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Middle School Curriculum – Above and Beyond

Sixth graders at Rutgers Prep work on their podcast

Franklin J. ’23 and Brett D. ’23 work on their podcast


From a developmental standpoint, the middle school years are rich with possibility. At Rutgers Prep, our divisional leadership is hard at work ensuring that our students have opportunities to develop in areas that sometimes fall outside of the traditional academic disciplines… but are no less critical to the development of our students. This commitment to keeping our curriculum fresh is evident in both our middle school’s Ideas and Innovation programming, as well as in the students’ “Cycle Classes,” which students rotate through over the course of each academic year.

This year’s sixth grade Cycle Classes, for example, are Citizen Kid, Digital Kid, Art, and Latin. In their Citizen Kid classes, middle school students will grapple with primary sources and the civic responsibilities of citizens. As New Jersey heads into a gubernatorial race, our students will have an opportunity to interact directly with at least one of the gubernatorial candidates. We encourage our students to not only seek out the topics with which they are passionately engaged as learners, but also to actively consider their role as future citizens.

Students in our Digital Kid Cycle Class will be learning to keyboard, thereby increasing the efficiency of so much of the rest of their work. (Although based on research about how we learn best, the Rutgers Prep middle school also maintains a division-wide commitment to note-taking and journaling by hand.) Digital Kid students also work with recording their own voices, eventually moving to podcasting. This focus on developing one’s voice is also a division-wide commitment, as the school makes a conscious effort to ensure that students become more comfortable as public speakers and presenters. (This commitment is particularly in evidence when our middle schoolers travel beyond campus in the service of learning; at a recent trip to Philadelphia, members of the US Constitution Center’s staff were impressed with our seven graders’ poise and self-possession.)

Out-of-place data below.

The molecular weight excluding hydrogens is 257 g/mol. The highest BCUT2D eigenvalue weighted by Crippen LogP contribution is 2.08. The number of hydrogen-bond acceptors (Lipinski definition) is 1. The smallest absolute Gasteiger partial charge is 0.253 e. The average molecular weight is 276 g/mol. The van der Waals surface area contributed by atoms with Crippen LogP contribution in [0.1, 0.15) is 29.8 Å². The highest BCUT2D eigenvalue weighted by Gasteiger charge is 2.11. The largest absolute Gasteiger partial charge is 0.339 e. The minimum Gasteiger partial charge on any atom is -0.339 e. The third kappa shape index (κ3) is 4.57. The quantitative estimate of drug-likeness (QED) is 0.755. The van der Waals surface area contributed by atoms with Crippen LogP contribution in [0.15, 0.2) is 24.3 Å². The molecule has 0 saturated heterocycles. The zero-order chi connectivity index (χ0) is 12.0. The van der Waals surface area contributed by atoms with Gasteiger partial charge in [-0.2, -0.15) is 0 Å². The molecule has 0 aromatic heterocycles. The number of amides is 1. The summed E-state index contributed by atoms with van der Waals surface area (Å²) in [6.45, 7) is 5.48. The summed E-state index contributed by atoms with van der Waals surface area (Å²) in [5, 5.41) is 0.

Much of the thinking about curricular offerings at Rutgers Prep is driven and supported by the latest research; art classes are overwhelmingly associated with positive outcomes for students, and introducing students to Latin as sixth graders gives them a taste of language study so that they’ll be better prepared to select Latin or Spanish as a part of their regular seventh grade curriculum. Middle school-aged students are primed to embrace new ideas and get started on the development of sophisticated skills that will foster lifelong learning interests.  At Rutgers Prep, our middle school curriculum is designed to provide students with a range of tools to support that intellectual development and enable effective learning.

Rutgers Prep Student Receives Award

16-11_rps_langenfeld_arc_award Rutgers Prep is pleased and proud to congratulate John Langenfeld ‘17 on being named a 2016 “Angel Among Us” award winner by the Arc of Somerset County earlier this month. The Arc of Somerset provides services and advocacy for individuals with intellectual and developmental disabilities and their families to support development and achievement at every stage of life; in a typical year, they offer support to approximately 1500 individuals. Their goal is to promote learning and independence in an integrated, community-basd setting, and they host an annual gala to both raise funds in support of their work and honor community members who have made significant contributions through service to their communities.